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Lecture04

# Lecture04 - PHIL V3411 PHIL G4415 Introduction to Symbolic...

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PHIL V3411 / PHIL G4415 • Introduction to Symbolic Logic Lecture 4 Sentential Logic: Truth-tables, Logical equivalence

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INTRODUCTION TO SYMBOLIC LOGIC, LECTURE 4 P. 1 A Puzzle You are on an island where there are two kinds of inhabitants: 1) Knights, who always tell the truth 2) Knaves, who always lie. You meet two of them, Alf and Beth. Alf says: At least one of us is a Knave. What are Alf and Beth? Solution Alf cannot be a Knave, since if he were, what he says would be true (which is impossible: Knaves always lie). So he must be a Knight. But if he is a Knight, then what he says is true. So the other person, Beth, must be a Knave.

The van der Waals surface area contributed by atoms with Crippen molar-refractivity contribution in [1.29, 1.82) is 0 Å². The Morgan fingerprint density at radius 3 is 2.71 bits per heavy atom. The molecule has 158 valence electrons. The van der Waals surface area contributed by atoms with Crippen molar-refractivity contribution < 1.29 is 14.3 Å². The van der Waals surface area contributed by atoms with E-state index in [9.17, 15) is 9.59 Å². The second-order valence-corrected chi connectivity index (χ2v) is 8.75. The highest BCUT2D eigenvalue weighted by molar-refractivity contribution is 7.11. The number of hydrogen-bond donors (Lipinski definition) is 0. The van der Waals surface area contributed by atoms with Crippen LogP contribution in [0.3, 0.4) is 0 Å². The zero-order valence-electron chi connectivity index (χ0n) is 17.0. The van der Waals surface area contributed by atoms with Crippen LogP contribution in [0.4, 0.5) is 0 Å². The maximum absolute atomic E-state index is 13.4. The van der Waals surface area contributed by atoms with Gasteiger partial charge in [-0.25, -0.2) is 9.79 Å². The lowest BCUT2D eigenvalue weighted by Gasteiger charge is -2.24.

INTRODUCTION TO SYMBOLIC LOGIC, LECTURE 4 P. 2 Formal Explanation Alf’s statement, At least one of us is a Knave, can be expressed as the negation of a conjunction: We are not both Knights i.e. It is not the case that (Alf is a Knight and Beth is a Knight) which has the logical form ¬ ( A B ) We can construct a truth-table for this expression: A B A B ¬ ( A B ) T T T F T F F T F T F T F F F T Note: T means that Alf is a Knight F means that Alf is a Knave Inspection of the table shows that only the second row is possible (since ¬ ( A B ) corresponds to a statement of Alf’s).

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INTRODUCTION TO SYMBOLIC LOGIC, LECTURE 4 P. 3 How to Construct a Truth-Table (Section 2.1.3) To construct a truth-table for a
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